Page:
NEW YORK -- This could have been a story about Stephen Drew, whose two home runs and three RBIs might have made some inroads to restoring him to the good graces of Yankees fans. Or it could have been about Alex Rodriguez, who leapfrogged two more big names, Barry Bonds and Stan Musial, on baseball's all-time lists for RBI and runs scored, and had his first four-hit game in more than four years. Or it could have been about a four-game winning streak that has washed away the memories of that horrible 1-3 start to the New York Yankees' just-completed West Coast road trip.
Instead, it turns out to be a story about a laugher that turned into a nail-biter, a strong bullpen that has one very weak link, and a team that seems destined to struggle all season even as it remains atop the AL East.
Several times during every season, we tend to rate one loss or another as "the worst loss of the year.'' Well, Friday night's 8-7 Yankees victory over the Los Angeles Angels at Yankee Stadium is already the runaway winner for worst victory of the year. In fact, it's hard to imagine one that could possibly top this for lowlights.
To enter the ninth inning cruising along with an 8-1 lead only to stagger out clinging to a one-run victory is bad enough.
But to watch a pitcher like Esmil Rogers, who has one job -- to mop up -- come in and make a bigger mess provokes worries about exactly who on the Yankees' pitching staff is capable of performing this most menial of baseball labors. And to watch a usually lights-out performer like Dellin Betances not only allow three inherited runners to score, but also allow his first run of the season -- on a bases-loaded walk, no less -- was disquieting, to say the least.
And of all the head-scratching turns of events, the fact that this game was largely saved by a defensive gem by Didi Gregorius -- who had made an unsightly error, his eighth of the season, in the second inning -- only serves to demonstrate how bizarre a game this really was.
It was a game in which Angels manager Mike Scioscia waved the white flag after eight innings, pulling Mike Trout, Albert Pujols and Erick Aybar with the Yankees holding a seven-run lead, only to see their positions in the batting order come up in key spots in the ninth. The fact that their replacements, Taylor Featherston, Grant Green and Efren Navarro, made key contributions mitigated that decision somewhat, that is until Carlos Perez, batting for Featherston, struck out to end the game with the tying run at third base.
You can spread some blame Yankees manager Joe Girardi's way, too, since his decision to "rest'' Mark Teixeira and Drew for the final half-inning resulted in a botched popup between rookie Jose Pirela at second base and third baseman Chase Headley, who was moved to first, that kept the ninth inning alive.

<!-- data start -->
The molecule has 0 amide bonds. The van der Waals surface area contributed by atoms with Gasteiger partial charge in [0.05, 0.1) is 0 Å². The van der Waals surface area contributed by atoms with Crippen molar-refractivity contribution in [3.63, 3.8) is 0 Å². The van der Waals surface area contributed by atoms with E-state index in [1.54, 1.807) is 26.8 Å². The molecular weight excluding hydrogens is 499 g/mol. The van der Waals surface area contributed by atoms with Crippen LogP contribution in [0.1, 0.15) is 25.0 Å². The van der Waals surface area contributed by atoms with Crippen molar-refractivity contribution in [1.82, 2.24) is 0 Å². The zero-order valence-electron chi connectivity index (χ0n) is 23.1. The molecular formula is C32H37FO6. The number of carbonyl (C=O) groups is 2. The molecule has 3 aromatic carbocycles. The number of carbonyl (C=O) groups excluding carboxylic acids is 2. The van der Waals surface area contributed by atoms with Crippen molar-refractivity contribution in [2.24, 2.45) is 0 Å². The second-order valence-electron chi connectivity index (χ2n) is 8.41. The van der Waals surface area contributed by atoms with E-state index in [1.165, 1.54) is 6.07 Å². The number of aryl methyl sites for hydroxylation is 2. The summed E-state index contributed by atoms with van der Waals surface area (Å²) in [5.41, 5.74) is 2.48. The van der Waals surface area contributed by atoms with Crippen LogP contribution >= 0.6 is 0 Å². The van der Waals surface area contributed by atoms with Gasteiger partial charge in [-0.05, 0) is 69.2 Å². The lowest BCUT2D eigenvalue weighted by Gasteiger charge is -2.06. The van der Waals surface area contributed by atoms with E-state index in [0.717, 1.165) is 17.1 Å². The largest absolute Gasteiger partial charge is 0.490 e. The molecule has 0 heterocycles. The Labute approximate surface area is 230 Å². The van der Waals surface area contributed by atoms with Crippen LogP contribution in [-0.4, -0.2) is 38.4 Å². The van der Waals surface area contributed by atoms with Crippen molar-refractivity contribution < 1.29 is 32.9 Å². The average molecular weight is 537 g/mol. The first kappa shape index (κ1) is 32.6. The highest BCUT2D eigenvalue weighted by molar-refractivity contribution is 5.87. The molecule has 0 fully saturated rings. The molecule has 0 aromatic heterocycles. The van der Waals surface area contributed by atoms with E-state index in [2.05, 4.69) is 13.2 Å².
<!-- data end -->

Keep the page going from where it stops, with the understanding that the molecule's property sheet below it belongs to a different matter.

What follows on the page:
All in all, a win to hold onto in a game to forget.
Lost in the chaos of the ninth inning were Drew's two home runs off Angels starter, and loser, Jered Weaver, and A-Rod's four hits, one of which knocked in Brett Gardner for his 1,997th RBI, passing Bonds and giving him sole possession of second place on baseball's all-time list, and another of which, a seventh-inning double, put him in position to score and pass Musial with 1,950 runs, good for eighth place on that list.
Lost, also, was another effective but too brief appearance by Nathan Eovaldi, whose pitch count skyrocketed as his control faltered and could go no further than one out into the sixth inning. Leaving with a 5-0 lead, Eovaldi came away with the win when Betances, who got a save, was finally able to get the last out of the game.
Also lost was a key appearance by Chasen Shreve, who was brought into the bases-loaded, one-out jam Eovaldi left behind. Shreve allowed one run to score on an infield out, walked a batter to load the bases again, and then struck out Aybar to strand all three runners, which was only the biggest out of the game until Gregorius' diving stop on Chris Iannetta for the second out of the ninth inning. Rookie Jacob Lindgren also pitched well, striking out two of the four hitters he faced in the eighth.
But those are not the things you will remember about this game. What you will take away from it was the sight of a team slowly crumbling before your very eyes, like a ship gradually taking on water until it finally founders and slips beneath the surface.
Luckily for the Yankees, they plugged their leaks before things got completely out of hand.
And as they say, a win is a win is a win.
But this was a win that surely felt like a loss and game that left the victors almost embarrassed to claim ownership of it.
"Things got a little bit too dicey out there,'' Rodriguez said. "I still have a headache from it. But it was nice to get the win here at home.''
Nice, yes. But fun? Hardly.
And only encouraging if you had the good fortune, or good sense, to leave the ballpark at about the same time Mike Scioscia was raising the white flag.
NOTES: After losing 10 of 11 games between May 12-24, the Yankees have now won eight of their past 11. ... The Yankees' four-game winning streak matches their longest of the season, and they have now won four straight at home for the first time since last September. ... Rodriguez's two hits off Weaver gave him 11 hits in 29 career at-bats for a .379 batting average. ... Teixeira, whose third-inning home run gave the Yankees a 4-0 lead, now has 17 HRs in his first 55 games, matching the highest total of his career to this point in the season. He also did it in 2009, his first season as a Yankee, and also the last time the Yankees won a World Series. ... Drew's two HRs gave him three in five career at-bats off Weaver. ... Eovaldi's fifth win of the season leaves him one shy of his career high, set last year when he was 6-14 for the Miami Marlins.